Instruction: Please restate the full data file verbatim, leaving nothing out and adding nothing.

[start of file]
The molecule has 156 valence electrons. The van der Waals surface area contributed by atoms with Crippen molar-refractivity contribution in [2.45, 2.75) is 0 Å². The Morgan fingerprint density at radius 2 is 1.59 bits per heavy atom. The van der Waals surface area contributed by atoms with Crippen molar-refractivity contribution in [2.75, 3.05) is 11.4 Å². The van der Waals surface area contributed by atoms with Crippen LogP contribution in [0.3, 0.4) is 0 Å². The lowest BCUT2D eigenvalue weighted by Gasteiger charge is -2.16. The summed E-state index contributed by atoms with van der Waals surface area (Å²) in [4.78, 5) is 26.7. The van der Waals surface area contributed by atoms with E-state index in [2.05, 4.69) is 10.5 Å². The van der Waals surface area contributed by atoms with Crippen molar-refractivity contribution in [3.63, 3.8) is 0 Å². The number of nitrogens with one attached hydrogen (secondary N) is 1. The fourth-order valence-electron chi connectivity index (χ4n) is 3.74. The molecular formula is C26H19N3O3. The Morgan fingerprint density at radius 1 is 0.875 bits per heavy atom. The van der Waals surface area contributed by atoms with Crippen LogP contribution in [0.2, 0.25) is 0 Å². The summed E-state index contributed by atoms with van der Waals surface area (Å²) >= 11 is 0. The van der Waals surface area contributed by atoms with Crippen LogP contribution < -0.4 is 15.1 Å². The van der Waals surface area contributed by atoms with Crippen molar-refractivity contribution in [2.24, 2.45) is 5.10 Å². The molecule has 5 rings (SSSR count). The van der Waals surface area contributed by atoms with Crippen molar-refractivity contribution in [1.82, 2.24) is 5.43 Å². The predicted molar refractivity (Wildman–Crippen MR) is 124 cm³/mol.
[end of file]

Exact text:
The molecule has 156 valence electrons. The van der Waals surface area contributed by atoms with Crippen molar-refractivity contribution in [2.45, 2.75) is 0 Å². The Morgan fingerprint density at radius 2 is 1.59 bits per heavy atom. The van der Waals surface area contributed by atoms with Crippen molar-refractivity contribution in [2.75, 3.05) is 11.4 Å². The van der Waals surface area contributed by atoms with Crippen LogP contribution in [0.3, 0.4) is 0 Å². The lowest BCUT2D eigenvalue weighted by Gasteiger charge is -2.16. The summed E-state index contributed by atoms with van der Waals surface area (Å²) in [4.78, 5) is 26.7. The van der Waals surface area contributed by atoms with E-state index in [2.05, 4.69) is 10.5 Å². The van der Waals surface area contributed by atoms with Crippen molar-refractivity contribution in [3.63, 3.8) is 0 Å². The number of nitrogens with one attached hydrogen (secondary N) is 1. The fourth-order valence-electron chi connectivity index (χ4n) is 3.74. The molecular formula is C26H19N3O3. The Morgan fingerprint density at radius 1 is 0.875 bits per heavy atom. The van der Waals surface area contributed by atoms with Crippen LogP contribution in [0.2, 0.25) is 0 Å². The summed E-state index contributed by atoms with van der Waals surface area (Å²) >= 11 is 0. The van der Waals surface area contributed by atoms with Crippen LogP contribution < -0.4 is 15.1 Å². The van der Waals surface area contributed by atoms with Crippen molar-refractivity contribution in [2.24, 2.45) is 5.10 Å². The molecule has 5 rings (SSSR count). The van der Waals surface area contributed by atoms with Crippen molar-refractivity contribution in [1.82, 2.24) is 5.43 Å². The predicted molar refractivity (Wildman–Crippen MR) is 124 cm³/mol.